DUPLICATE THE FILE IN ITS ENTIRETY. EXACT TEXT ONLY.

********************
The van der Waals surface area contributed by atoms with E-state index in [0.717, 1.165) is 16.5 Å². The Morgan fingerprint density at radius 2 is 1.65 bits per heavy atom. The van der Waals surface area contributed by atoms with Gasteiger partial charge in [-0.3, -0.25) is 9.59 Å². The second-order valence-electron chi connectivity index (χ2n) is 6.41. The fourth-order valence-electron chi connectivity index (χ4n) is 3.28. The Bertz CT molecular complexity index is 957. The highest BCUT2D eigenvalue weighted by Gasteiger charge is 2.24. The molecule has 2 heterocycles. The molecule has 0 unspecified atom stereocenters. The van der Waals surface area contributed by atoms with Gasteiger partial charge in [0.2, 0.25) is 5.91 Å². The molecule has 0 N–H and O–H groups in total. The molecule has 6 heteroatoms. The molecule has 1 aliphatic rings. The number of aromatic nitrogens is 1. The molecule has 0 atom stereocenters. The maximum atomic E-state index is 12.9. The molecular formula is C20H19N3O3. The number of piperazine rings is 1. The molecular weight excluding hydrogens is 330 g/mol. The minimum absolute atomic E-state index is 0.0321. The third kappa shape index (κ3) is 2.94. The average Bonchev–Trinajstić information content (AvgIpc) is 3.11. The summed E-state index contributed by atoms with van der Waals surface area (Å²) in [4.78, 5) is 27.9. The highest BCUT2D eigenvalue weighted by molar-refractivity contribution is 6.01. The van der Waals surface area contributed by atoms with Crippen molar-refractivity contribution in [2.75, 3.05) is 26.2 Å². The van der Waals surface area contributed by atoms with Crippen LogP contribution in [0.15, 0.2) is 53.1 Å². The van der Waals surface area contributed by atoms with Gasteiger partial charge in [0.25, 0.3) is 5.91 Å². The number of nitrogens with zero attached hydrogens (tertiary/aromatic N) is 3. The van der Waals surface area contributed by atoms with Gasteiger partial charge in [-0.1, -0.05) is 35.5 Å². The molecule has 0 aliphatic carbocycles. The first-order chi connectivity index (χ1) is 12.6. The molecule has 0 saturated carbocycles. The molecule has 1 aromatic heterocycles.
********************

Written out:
The van der Waals surface area contributed by atoms with E-state index in [0.717, 1.165) is 16.5 Å². The Morgan fingerprint density at radius 2 is 1.65 bits per heavy atom. The van der Waals surface area contributed by atoms with Gasteiger partial charge in [-0.3, -0.25) is 9.59 Å². The second-order valence-electron chi connectivity index (χ2n) is 6.41. The fourth-order valence-electron chi connectivity index (χ4n) is 3.28. The Bertz CT molecular complexity index is 957. The highest BCUT2D eigenvalue weighted by Gasteiger charge is 2.24. The molecule has 2 heterocycles. The molecule has 0 unspecified atom stereocenters. The van der Waals surface area contributed by atoms with Gasteiger partial charge in [0.2, 0.25) is 5.91 Å². The molecule has 0 N–H and O–H groups in total. The molecule has 6 heteroatoms. The molecule has 1 aliphatic rings. The number of aromatic nitrogens is 1. The molecule has 0 atom stereocenters. The maximum atomic E-state index is 12.9. The molecular formula is C20H19N3O3. The number of piperazine rings is 1. The molecular weight excluding hydrogens is 330 g/mol. The minimum absolute atomic E-state index is 0.0321. The third kappa shape index (κ3) is 2.94. The average Bonchev–Trinajstić information content (AvgIpc) is 3.11. The summed E-state index contributed by atoms with van der Waals surface area (Å²) in [4.78, 5) is 27.9. The highest BCUT2D eigenvalue weighted by molar-refractivity contribution is 6.01. The van der Waals surface area contributed by atoms with Crippen molar-refractivity contribution in [2.75, 3.05) is 26.2 Å². The van der Waals surface area contributed by atoms with Crippen LogP contribution in [0.15, 0.2) is 53.1 Å². The van der Waals surface area contributed by atoms with Gasteiger partial charge in [0.25, 0.3) is 5.91 Å². The number of nitrogens with zero attached hydrogens (tertiary/aromatic N) is 3. The van der Waals surface area contributed by atoms with Gasteiger partial charge in [-0.1, -0.05) is 35.5 Å². The molecule has 0 aliphatic carbocycles. The first-order chi connectivity index (χ1) is 12.6. The molecule has 0 saturated carbocycles. The molecule has 1 aromatic heterocycles.